CRDTServiceOps[MVRegister[A], Set[A]] instance in scope. CRDTServiceOps is a type class that maps the CmRDT update phases prepare and effect to methods on CmRDT instances. It also defines how to obtain the current value from a CmRDT instance.
prepare phase is a no-op and the default implementation from
super should be used (or better, inherited). The
effect phase uses the persistent
AssignOp to call the
assign method on the
MVRegister[A] instance. The vector timestamp is taken from the
event parameter that provides all event metadata.
CRDT service usage
The following example (full source code here) sets up three locations, each running a local
MVRegisterService[String] instance using the local event log for persisting assign operations. The local event logs are connected to each other via their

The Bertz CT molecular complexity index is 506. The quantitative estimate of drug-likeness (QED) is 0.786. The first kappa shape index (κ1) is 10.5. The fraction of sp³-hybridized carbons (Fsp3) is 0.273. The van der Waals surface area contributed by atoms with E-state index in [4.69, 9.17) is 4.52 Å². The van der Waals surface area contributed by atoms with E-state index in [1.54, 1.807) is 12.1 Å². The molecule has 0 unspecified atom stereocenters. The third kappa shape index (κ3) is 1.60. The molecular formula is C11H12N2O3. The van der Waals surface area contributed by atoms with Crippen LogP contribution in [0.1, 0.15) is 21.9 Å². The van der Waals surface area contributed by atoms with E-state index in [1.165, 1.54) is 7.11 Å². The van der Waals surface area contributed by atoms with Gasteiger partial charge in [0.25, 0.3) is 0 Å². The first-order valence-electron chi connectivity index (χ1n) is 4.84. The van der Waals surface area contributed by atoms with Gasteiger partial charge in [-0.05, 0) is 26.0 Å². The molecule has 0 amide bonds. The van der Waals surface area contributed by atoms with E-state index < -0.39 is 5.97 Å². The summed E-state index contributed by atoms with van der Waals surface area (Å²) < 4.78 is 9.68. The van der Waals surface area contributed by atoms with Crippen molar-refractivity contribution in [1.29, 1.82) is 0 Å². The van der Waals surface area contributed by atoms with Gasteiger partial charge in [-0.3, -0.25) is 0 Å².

ReplicationEndpoints to form a replicated event log. This implements the reliable causal broadcast needed to disseminate assign operations to all replicas. The locations run all in the same JVM, each having its own
ActorSystem (usually, locations run on different nodes in the same or even different data centers).
We will use a single
MVRegister[String] instance, identified by
crdtId, with a replica at each location. When calling
value for the first time after service creation, the service tries to recover the local replica from the event log by replaying operations or initializes a new one if there are no persistent operations for that instance id.
The updates start when
serviceA assigns its local replica the value
serviceB its local replica the value
xyz. These operations are expected to be concurrent because
serviceB will likely have finished the local update before having received the assign operation from
serviceA. However, there is a small chance that this is not the case. We can find that out by reading the value from